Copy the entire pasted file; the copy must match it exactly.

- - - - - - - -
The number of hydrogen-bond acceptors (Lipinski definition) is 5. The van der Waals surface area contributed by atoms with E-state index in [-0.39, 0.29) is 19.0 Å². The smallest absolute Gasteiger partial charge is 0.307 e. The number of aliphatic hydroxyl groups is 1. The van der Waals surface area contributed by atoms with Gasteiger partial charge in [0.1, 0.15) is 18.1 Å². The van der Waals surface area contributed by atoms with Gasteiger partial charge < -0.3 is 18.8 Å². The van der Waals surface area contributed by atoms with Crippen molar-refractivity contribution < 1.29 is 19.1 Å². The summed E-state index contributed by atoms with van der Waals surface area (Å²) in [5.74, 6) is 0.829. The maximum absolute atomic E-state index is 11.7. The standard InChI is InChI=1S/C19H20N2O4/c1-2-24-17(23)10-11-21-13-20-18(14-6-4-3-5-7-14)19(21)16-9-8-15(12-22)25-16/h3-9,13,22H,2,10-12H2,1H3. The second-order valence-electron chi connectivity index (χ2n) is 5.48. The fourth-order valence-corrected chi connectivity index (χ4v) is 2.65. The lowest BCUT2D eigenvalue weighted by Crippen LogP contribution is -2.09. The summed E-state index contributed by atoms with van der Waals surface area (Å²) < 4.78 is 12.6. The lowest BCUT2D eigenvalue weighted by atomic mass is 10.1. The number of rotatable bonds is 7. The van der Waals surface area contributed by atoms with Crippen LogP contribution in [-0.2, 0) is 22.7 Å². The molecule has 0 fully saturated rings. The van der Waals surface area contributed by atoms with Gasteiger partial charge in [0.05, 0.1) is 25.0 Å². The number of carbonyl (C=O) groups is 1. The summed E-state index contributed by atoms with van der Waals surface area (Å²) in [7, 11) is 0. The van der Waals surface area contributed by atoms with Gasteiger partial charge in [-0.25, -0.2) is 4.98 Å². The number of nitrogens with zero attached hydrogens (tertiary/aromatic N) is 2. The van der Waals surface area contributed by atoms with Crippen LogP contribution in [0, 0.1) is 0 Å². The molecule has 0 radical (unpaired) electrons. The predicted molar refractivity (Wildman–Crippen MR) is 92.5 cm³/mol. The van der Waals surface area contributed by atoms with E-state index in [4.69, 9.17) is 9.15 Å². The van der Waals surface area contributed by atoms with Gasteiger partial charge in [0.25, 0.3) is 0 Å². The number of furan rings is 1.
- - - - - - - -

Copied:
The number of hydrogen-bond acceptors (Lipinski definition) is 5. The van der Waals surface area contributed by atoms with E-state index in [-0.39, 0.29) is 19.0 Å². The smallest absolute Gasteiger partial charge is 0.307 e. The number of aliphatic hydroxyl groups is 1. The van der Waals surface area contributed by atoms with Gasteiger partial charge in [0.1, 0.15) is 18.1 Å². The van der Waals surface area contributed by atoms with Gasteiger partial charge < -0.3 is 18.8 Å². The van der Waals surface area contributed by atoms with Crippen molar-refractivity contribution < 1.29 is 19.1 Å². The summed E-state index contributed by atoms with van der Waals surface area (Å²) in [5.74, 6) is 0.829. The maximum absolute atomic E-state index is 11.7. The standard InChI is InChI=1S/C19H20N2O4/c1-2-24-17(23)10-11-21-13-20-18(14-6-4-3-5-7-14)19(21)16-9-8-15(12-22)25-16/h3-9,13,22H,2,10-12H2,1H3. The second-order valence-electron chi connectivity index (χ2n) is 5.48. The fourth-order valence-corrected chi connectivity index (χ4v) is 2.65. The lowest BCUT2D eigenvalue weighted by Crippen LogP contribution is -2.09. The summed E-state index contributed by atoms with van der Waals surface area (Å²) < 4.78 is 12.6. The lowest BCUT2D eigenvalue weighted by atomic mass is 10.1. The number of rotatable bonds is 7. The van der Waals surface area contributed by atoms with Crippen LogP contribution in [-0.2, 0) is 22.7 Å². The molecule has 0 fully saturated rings. The van der Waals surface area contributed by atoms with Gasteiger partial charge in [0.05, 0.1) is 25.0 Å². The number of carbonyl (C=O) groups is 1. The summed E-state index contributed by atoms with van der Waals surface area (Å²) in [7, 11) is 0. The van der Waals surface area contributed by atoms with Gasteiger partial charge in [-0.25, -0.2) is 4.98 Å². The number of nitrogens with zero attached hydrogens (tertiary/aromatic N) is 2. The van der Waals surface area contributed by atoms with Crippen LogP contribution in [0, 0.1) is 0 Å². The molecule has 0 radical (unpaired) electrons. The predicted molar refractivity (Wildman–Crippen MR) is 92.5 cm³/mol. The van der Waals surface area contributed by atoms with E-state index in [4.69, 9.17) is 9.15 Å². The van der Waals surface area contributed by atoms with Gasteiger partial charge in [0.25, 0.3) is 0 Å². The number of furan rings is 1.